H. Glenn Penny is Professor of Modern European History at the University of Iowa. This year, he is one of countless educators in the United States who assigned George Orwell's 1984 to his students. Much of Glenn's work is focused on relations between Germans and non-Europeans over the last two centuries. He is the author of Objects of Culture: Ethnology and Ethnographic Museums in Imperial Germany (Univ. of North Carolina Press, 2002), and Kindred by Choice: Germans and American Indians since 1880 (The Univ. of North Carolina Press, 2013). He is also the editor (together with Matti Bunzl) of Worldly Provincialism: German Anthropology in the Age of Empire (Univ. of Michigan Press, 2003), and (with Laura Graham) Performing Indigeneity: Global Histories and Contemporary Experiences (Nebraska Univ. Press, 2014). He is currently engaged in an in-depth study of German interactions with Guatemala and completing a book manuscript titled: German History Unbound, 1760s-1960s for Cambridge University Press.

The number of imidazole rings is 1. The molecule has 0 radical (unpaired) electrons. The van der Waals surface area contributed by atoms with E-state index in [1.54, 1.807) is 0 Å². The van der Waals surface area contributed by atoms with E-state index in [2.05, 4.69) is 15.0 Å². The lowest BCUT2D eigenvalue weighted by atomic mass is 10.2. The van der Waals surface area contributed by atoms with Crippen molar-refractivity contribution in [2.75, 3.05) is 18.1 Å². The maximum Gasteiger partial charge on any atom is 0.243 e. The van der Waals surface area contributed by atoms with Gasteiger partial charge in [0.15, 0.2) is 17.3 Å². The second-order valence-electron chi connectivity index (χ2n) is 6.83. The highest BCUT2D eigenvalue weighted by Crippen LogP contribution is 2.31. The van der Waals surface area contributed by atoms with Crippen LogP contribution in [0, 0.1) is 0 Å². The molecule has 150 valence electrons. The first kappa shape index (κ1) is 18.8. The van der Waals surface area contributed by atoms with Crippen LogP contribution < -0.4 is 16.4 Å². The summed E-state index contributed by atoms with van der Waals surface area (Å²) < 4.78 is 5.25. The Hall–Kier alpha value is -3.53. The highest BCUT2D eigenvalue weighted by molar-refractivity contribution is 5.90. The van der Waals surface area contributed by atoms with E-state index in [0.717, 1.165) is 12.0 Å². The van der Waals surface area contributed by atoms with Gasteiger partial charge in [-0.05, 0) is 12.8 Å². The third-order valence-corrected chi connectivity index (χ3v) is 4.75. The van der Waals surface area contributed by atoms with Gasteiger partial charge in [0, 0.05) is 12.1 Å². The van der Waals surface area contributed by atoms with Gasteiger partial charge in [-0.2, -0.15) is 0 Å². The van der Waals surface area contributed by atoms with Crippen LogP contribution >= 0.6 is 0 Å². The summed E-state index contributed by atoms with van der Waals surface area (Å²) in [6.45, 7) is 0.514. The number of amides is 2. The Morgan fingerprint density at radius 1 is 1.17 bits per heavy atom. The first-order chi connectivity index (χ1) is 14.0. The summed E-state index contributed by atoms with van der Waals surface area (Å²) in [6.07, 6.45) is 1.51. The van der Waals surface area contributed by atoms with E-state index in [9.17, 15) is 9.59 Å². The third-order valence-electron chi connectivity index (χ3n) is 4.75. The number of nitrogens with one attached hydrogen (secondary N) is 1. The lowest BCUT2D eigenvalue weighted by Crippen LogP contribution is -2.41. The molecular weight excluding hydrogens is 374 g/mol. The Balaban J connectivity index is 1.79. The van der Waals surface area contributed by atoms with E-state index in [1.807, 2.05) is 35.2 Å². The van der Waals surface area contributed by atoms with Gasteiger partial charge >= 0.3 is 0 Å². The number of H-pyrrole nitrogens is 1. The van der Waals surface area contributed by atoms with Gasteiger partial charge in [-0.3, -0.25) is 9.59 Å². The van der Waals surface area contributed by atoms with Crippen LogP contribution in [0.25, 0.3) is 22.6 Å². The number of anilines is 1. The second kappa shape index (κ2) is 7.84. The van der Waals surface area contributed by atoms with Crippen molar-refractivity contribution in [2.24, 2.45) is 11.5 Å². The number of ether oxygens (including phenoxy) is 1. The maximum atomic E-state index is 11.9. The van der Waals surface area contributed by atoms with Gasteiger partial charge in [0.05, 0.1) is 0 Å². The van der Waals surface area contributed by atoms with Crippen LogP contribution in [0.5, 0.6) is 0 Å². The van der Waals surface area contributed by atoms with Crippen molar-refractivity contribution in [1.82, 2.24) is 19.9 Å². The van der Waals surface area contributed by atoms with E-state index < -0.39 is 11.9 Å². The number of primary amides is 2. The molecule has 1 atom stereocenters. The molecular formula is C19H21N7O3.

Garrett Stewart has taught fiction, film, and textual theory at the University of Iowa since 1993. Pursuing always a methodology of close-grained verbal or visual analysis—in books on language in Dickens (1974), the death scene in British fiction (1984), the phonetic undertow of literary writing from Shakespeare to Woolf (1990), and the “Dear Reader” address of Victorian novels (1996)—Stewart was led by that last topic to a subsequent study of the scene of reading in painting, from saints with books in illuminated manuscripts through Rembrandt to Picasso and Francis Bacon. In approaches to the moving rather than the still image, his 1999 investigation into the “photogrammar” of traditional cinema was brought up to date in 2007 by a companion volume on the new digital conditions of screen narrative, Framed Time: Toward a Postfilmic Cinema. In 2009, Novel Violence: A Narratography of Victorian Fiction, awarded the Perkins Prize from the International Society for the Study of Narrative, named in its subtitle the method of this and the previous film book, searching out the “microplots” of narrative development in the inflections of technique, audiovisual or linguistic. Since then, concentrating on the conceptual violence done to rather than in books, Bookwork: Medium to Object to Concept to Art (2011) follows up on the 2-D image of reading with a close look at the ironies of illegibility in conceptual book sculpture, whether in found, altered, or fabricated volumes, engaging again with the digital epoch on another front: its rapid transformation of the reading experience. Stewart’s work on cinema continues in regular reviewing for Film Quarterly. He was elected in 2010 to the American Academy of Arts and Sciences.